MORE than 7,650 NHS Wales staff have completed the first level of the national learning programme Improving Quality Together, according to new figures.
The scheme, which provides staff, contractors, managers and board members with skills that will help them improve the care delivered to patients, has been completed at the first level by 7,654 people in the past 15 months.
There are three levels to the programme, launched in March 2013, and it is led by 1,000 Lives Improvement, which is part of Public Health Wales.
Staff complete the bronze level through a series of online modules, with the silver level providing an opportunity to develop and implement improvement projects. The gold level is establishing a network of improvement coaches and there is additional training for board members.
Dr Alan Willson, director of 1,000 Lives Improvement, said: "Improving Quality Together is providing staff with the knowledge and expertise to continue improving our services, so that they are the safest and most efficient they can be.
"We are already seeing the benefits of staff speaking a common language of improvement as they work towards the same goals - improved patient experience and outcomes."
"We are delighted that so many NHS Wales staff have completed at least the bronze level of Improving Quality Together and are looking forward to even more colleagues signing up to the learning programme."
In Aneurin Bevan University Health Board, cleaner operating theatres have lead to safer care under the scheme.
Nurse Helen Dinham used the skills she learnt to reduce surgical site infections, by improving the standard practice of cleaning in orthopaedic theatres in the health board.
Improving Quality Together helped her team address the obstacles that were preventing the correct level of cleaning taking place, such as standardising equipment and amended policies.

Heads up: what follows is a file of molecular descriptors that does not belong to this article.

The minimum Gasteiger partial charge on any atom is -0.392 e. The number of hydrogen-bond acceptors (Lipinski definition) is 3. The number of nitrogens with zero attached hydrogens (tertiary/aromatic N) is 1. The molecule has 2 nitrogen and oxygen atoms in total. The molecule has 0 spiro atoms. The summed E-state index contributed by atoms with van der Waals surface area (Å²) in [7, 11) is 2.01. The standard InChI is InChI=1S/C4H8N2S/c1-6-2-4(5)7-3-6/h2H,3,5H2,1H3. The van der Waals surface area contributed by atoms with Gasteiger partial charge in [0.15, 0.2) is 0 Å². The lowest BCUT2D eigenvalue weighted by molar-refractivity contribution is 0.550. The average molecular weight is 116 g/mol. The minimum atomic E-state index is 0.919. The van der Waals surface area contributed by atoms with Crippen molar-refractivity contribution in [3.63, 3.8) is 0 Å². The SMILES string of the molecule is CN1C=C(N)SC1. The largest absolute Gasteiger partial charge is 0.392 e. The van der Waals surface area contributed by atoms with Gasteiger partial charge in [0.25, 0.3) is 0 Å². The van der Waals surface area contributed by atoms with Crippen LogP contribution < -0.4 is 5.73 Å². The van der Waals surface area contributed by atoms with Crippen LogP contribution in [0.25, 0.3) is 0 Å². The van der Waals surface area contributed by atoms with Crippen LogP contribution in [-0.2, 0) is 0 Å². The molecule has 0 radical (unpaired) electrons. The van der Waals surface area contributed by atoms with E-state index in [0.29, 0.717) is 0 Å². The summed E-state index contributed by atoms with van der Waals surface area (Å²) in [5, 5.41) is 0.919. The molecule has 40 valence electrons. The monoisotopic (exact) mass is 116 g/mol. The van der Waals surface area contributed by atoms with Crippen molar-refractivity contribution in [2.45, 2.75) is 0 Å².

The outcome of the project was 100% compliance with the cleaning requirements, meaning infection risks were reduced and patients would recover more quickly.
She said: "Reaching our target was very good for staff morale and has reassured patients that the quality of care and the standard of cleanliness in orthopaedic theatres is excellent."
In ABMU Health Board, they looked at improving patient flow and communication on hospital wards.
Reducing delays in a patient's journey and improving communication on hospital wards are just two of the key benefits gained from Jo Rowland's silver project in the Princess of Wales Hospital, Bridgend.
The assistant head of physiotherapy used her Improving Quality Together training to implement daily ward rounds to discuss each patient and find out the next step needed.
Reporting back findings on a daily basis has increased efficiency and resulted in reduced lengths of stay in hospital and improved patient flow through the wards.
It has also provided a consistent approach, which has improved communication between staff, patients and their families.
Meanwhile, Cardiff and Vale University Health Board has improved access to dental services for patients in prison Head of primary care service delivery Rhian Blake used her silver training to improve access to dental services for patients at Her Majesty's Prison in Cardiff. In the past 18 months the profile of the prison population had changed significantly, with more individuals on remand and shorter sentences.
As a result, many patients had incomplete dental treatment, or didn't receive the required treatment in a timely fashion.
Rhian used the programme's methodology to analyse the problem and find solutions, which included the immediate allocation of appointments when needed, and a quicker triage process. The changes led to a reduction in complaints and fewer missed appointments.